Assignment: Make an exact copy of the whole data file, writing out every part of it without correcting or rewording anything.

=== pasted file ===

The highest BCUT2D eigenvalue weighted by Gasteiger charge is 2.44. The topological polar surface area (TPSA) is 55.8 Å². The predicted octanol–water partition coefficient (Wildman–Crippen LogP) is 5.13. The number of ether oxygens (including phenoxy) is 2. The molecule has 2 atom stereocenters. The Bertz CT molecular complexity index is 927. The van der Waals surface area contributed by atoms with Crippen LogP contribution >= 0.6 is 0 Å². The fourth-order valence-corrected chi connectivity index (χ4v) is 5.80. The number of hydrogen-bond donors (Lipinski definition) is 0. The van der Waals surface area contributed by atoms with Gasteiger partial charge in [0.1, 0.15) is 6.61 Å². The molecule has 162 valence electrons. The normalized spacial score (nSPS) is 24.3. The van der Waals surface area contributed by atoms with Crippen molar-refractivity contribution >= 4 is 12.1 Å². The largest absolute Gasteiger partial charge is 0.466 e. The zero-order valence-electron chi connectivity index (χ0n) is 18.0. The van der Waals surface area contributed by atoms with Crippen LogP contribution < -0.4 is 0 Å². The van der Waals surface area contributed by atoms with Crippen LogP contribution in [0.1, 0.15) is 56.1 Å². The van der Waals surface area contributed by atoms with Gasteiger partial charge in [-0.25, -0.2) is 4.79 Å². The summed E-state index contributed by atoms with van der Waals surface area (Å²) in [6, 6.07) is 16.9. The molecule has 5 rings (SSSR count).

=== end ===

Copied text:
The highest BCUT2D eigenvalue weighted by Gasteiger charge is 2.44. The topological polar surface area (TPSA) is 55.8 Å². The predicted octanol–water partition coefficient (Wildman–Crippen LogP) is 5.13. The number of ether oxygens (including phenoxy) is 2. The molecule has 2 atom stereocenters. The Bertz CT molecular complexity index is 927. The van der Waals surface area contributed by atoms with Crippen LogP contribution >= 0.6 is 0 Å². The fourth-order valence-corrected chi connectivity index (χ4v) is 5.80. The number of hydrogen-bond donors (Lipinski definition) is 0. The van der Waals surface area contributed by atoms with Gasteiger partial charge in [0.1, 0.15) is 6.61 Å². The molecule has 162 valence electrons. The normalized spacial score (nSPS) is 24.3. The van der Waals surface area contributed by atoms with Crippen molar-refractivity contribution >= 4 is 12.1 Å². The largest absolute Gasteiger partial charge is 0.466 e. The zero-order valence-electron chi connectivity index (χ0n) is 18.0. The van der Waals surface area contributed by atoms with Crippen LogP contribution < -0.4 is 0 Å². The van der Waals surface area contributed by atoms with Crippen LogP contribution in [0.1, 0.15) is 56.1 Å². The van der Waals surface area contributed by atoms with Gasteiger partial charge in [-0.25, -0.2) is 4.79 Å². The summed E-state index contributed by atoms with van der Waals surface area (Å²) in [6, 6.07) is 16.9. The molecule has 5 rings (SSSR count).